Time no longer the essence for luxury watchmakers

PARIS Mon Mar 28, 2011 5:06am EDT

A woman takes pictures of a watch displayed at Hermes showcase at Baselworld fair in Basel March 24, 2011. REUTERS/Christian Hartmann

A woman takes pictures of a watch displayed at Hermes showcase at Baselworld fair in Basel March 24, 2011.

Credit: Reuters/Christian Hartmann

PARIS (Reuters) - Time is up for oversize and flashy luxury watches that actually tell you the hour.

The new status symbol for bankers and Russian oligarchs is a sober, featherlike timepiece made from carbon fibre, magnesium or aluminium, executives at Basel's annual watch fair said

Real luxury is now the ability to stop time. This week Luc Perramond, chief executive of Hermes's watch division, presented the "temps suspendu" (suspended time) model, starting at 18,000 Swiss francs, which stops time at the press of a button and brings it back again.

For 240,000 Swiss francs you can pick up an Hublot watch whose time can be slowed or sped up and another which is all black, making it difficult to tell the time at all.

That luxury can set you back upwards of 15,000 Swiss francs.

"The value of a watch is not to give you time," Hublot Chief Executive Jean-Claude Biver told Reuters.

"Any five dollar watch can do that. What we are offering is the ability for example to stop time or make it disappear... Time is a prison and people want to get out of it sometimes."

Those embracing the trend for new materials include Hublot, one of the fastest-growing brands, and its younger rival Richard Mille, whose barrel-shaped watches, starting at 60,000 euros, are regarded as some of the most expensive.

"The trend now is light and new materials," Biver said, adding that Hublot last week bought a carbon fibre plant to secure supplies and is investing in new methods of dyeing metals and various materials.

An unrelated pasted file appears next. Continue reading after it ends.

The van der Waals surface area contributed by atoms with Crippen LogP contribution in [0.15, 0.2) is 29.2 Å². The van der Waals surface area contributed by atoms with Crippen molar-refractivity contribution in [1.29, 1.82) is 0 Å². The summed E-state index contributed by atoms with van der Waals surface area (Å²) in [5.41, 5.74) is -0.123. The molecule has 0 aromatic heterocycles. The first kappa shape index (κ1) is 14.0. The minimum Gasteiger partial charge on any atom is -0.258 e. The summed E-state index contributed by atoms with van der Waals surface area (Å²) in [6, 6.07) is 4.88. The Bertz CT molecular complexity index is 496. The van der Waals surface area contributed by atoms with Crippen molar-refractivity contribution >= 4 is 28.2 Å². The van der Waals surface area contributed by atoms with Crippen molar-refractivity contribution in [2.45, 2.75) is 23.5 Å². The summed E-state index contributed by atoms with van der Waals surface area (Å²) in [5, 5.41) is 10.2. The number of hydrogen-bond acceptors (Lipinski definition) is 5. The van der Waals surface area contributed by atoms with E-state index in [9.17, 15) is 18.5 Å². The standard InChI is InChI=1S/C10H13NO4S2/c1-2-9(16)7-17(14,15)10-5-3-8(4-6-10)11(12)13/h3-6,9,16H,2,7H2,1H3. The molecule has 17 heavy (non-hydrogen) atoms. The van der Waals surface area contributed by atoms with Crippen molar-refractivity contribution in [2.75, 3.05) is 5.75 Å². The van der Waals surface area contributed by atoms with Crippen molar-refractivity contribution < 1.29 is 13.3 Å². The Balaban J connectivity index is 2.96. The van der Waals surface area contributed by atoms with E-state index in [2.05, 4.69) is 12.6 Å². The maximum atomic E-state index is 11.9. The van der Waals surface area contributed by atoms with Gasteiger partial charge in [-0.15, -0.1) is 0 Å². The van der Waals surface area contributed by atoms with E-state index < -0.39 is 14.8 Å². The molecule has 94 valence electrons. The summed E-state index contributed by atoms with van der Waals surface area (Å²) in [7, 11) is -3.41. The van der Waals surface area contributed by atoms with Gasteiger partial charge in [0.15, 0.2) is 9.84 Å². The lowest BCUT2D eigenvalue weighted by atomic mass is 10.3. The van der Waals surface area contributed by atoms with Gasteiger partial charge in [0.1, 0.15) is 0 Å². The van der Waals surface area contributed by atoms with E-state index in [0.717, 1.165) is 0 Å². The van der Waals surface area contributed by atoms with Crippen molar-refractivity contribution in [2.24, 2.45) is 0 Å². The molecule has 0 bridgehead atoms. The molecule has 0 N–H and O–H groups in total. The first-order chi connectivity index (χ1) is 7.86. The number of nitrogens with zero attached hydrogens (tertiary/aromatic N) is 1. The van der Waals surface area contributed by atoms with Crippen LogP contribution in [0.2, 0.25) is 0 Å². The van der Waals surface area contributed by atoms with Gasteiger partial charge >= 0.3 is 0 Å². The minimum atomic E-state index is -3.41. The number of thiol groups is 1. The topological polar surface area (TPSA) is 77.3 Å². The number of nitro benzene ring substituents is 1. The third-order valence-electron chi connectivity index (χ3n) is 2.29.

In the world of watch fashion, experts say black dominates, followed by grey and matt colours. And minimalism is the style motto, in contrast to the pre-crisis days of 2007 and 2008 when big, multi-functional sporty watches were in vogue.

This watch trend matches the sombre mood of Paris Fashion Week earlier this month, expressed at Chanel with its moonwalk collection and at Balenciaga and Celine with much use of dark fabrics and research into the use of new materials.

But the watch industry is also being pushed into redeveloping classic models, encouraged by Chinese demand.

As a result, many brands are re-fashioning old models such as Tag Heuer which last year launched a new version of its classic Carrera model, endorsed by actor Steve McQueen, which starts at 2,000 euros.

"Chinese prefer classic watches, watches with a heritage," Guy Semon, Tag Heuer's (LVMH.PA) vice president for sciences and engineering, told Reuters in an interview.

"And as they have become major customers, this has helped drive the brand to return to some of its historical models."

Outside China, experts say consumers who suffered the 2009 crisis are also looking to buy classic models so they can pass them on to their children.

Such trends have benefitted brands such as Patek Philippe, Rolex, Vacheron Constantin and Hermes (HRMS.PA).

"Hermes is widely perceived as a refuge brand which explains why we have been so resilient during the crisis," Perramond told Reuters. "Luxury customers today no longer want ostentatious items. They want something light, discreet, comfortable and elegant."

If Hublot is popular in Europe and the United States, Omega is a best-seller in China and Ulysse Nardin and Chopard are the favourite brands among the Russians, industry executives say. (Additional reporting by Nathalie Olof-Ors, Editing by Alexander Smith)

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